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CSRD requires companies to report on equal and fair pay

Companies subject to the EU Corporate Sustainability Reporting Directive (CSRD) should prepare for broad and detailed disclosures under the S pillar of ESG. Among other things, employers will have to report on how they treat employees. And that includes equal and fair pay. Not sure if your remuneration system is on point? You’d better check soon.

    What is the new CSRD?

    The EU Corporate Sustainability Reporting Directive replaces and builds on the EU Non-Financial Reporting Directive (NFRD), and heralds a new era in sustainability reporting. Through a new set of rules and standards, the CSRD aims to increase transparency on how large and listed companies perform in terms of sustainability. This should bring sustainability reporting on a par with financial reporting over time.

      When will the CSRD come into effect?

      The timeline for implementing the new requirements is tight, to say the least. By the end of 2022, all member states must have incorporated the new CSRD requirements – which are still being developed – into national law. The reporting obligation is expected to apply to reports published from 1 January 2024 onwards. This means that the changes would already affect the financial year 2023 and that all EU members must comply from 2023.

        Which companies are affected by the CSRD?

        The CSRD will apply directly to all large public interest entities with more than 500 employees. That is, all listed companies as well as banks and insurance companies. What’s new? It also applies to all non-listed large companies that meet at least two out of three of the following criteria, regardless of falling into the category of public interest entity:

        • more than 250 employees
        • an annual turnover of more than EUR 40 million
        • a balance sheet total of more than EUR 20 million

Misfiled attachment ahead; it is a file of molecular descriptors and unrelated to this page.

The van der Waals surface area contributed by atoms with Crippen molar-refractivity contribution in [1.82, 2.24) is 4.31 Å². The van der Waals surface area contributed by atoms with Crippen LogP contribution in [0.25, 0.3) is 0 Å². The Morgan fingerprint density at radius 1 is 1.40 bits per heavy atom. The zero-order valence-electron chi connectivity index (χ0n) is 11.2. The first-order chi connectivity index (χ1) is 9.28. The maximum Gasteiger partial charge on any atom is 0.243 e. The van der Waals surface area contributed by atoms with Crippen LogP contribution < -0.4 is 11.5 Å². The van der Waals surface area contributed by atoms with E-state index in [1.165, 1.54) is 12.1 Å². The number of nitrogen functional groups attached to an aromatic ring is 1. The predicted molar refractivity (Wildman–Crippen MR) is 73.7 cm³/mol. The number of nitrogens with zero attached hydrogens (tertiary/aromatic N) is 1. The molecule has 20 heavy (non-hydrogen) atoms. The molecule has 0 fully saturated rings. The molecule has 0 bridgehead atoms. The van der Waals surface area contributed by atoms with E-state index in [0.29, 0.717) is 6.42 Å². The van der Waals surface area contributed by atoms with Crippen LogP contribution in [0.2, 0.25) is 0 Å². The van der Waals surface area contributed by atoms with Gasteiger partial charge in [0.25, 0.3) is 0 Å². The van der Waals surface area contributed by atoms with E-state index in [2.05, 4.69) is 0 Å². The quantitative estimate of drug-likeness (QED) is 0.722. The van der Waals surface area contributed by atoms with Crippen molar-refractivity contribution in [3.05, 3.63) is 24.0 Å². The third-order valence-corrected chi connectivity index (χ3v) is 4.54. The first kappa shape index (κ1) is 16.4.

In short, the number of European companies covered by the NFRD (approximately 11,000) will rise to nearly 50,000 under the CSRD. Important: this also includes subsidiaries of multinational companies (unless comparable reporting already exists at the level of the parent company).

          Towards a fair and equal remuneration system

          A fair and equal remuneration system without pay gaps sounds like a given, but it’s not. Certainly not if you ask employees about it, as our recent research shows: only 44% of the European employees perceive their salary package as fair. Although not all those claims will be justified, it proves that there’s still plenty of room for improvement. One thing’s certain: if you’re not sure whether your remuneration system is on point or not, you’d better check soon.

            Investing in a reporting system on diversity, equality and inclusion gives you guidance to optimise your policy with targeted actions, while it provides clear evidence for your DEIB promises to (future) employees.
            Jurgen De Jonghe, Group Portfolio Manager Data & Insights, SD Worx

            Wonder how to ensure financial fairness for all your employees?

            Download our free e-book ‘How to become an employer of choice’ to get in line with the upcoming CSRD.

              Get your free copy now!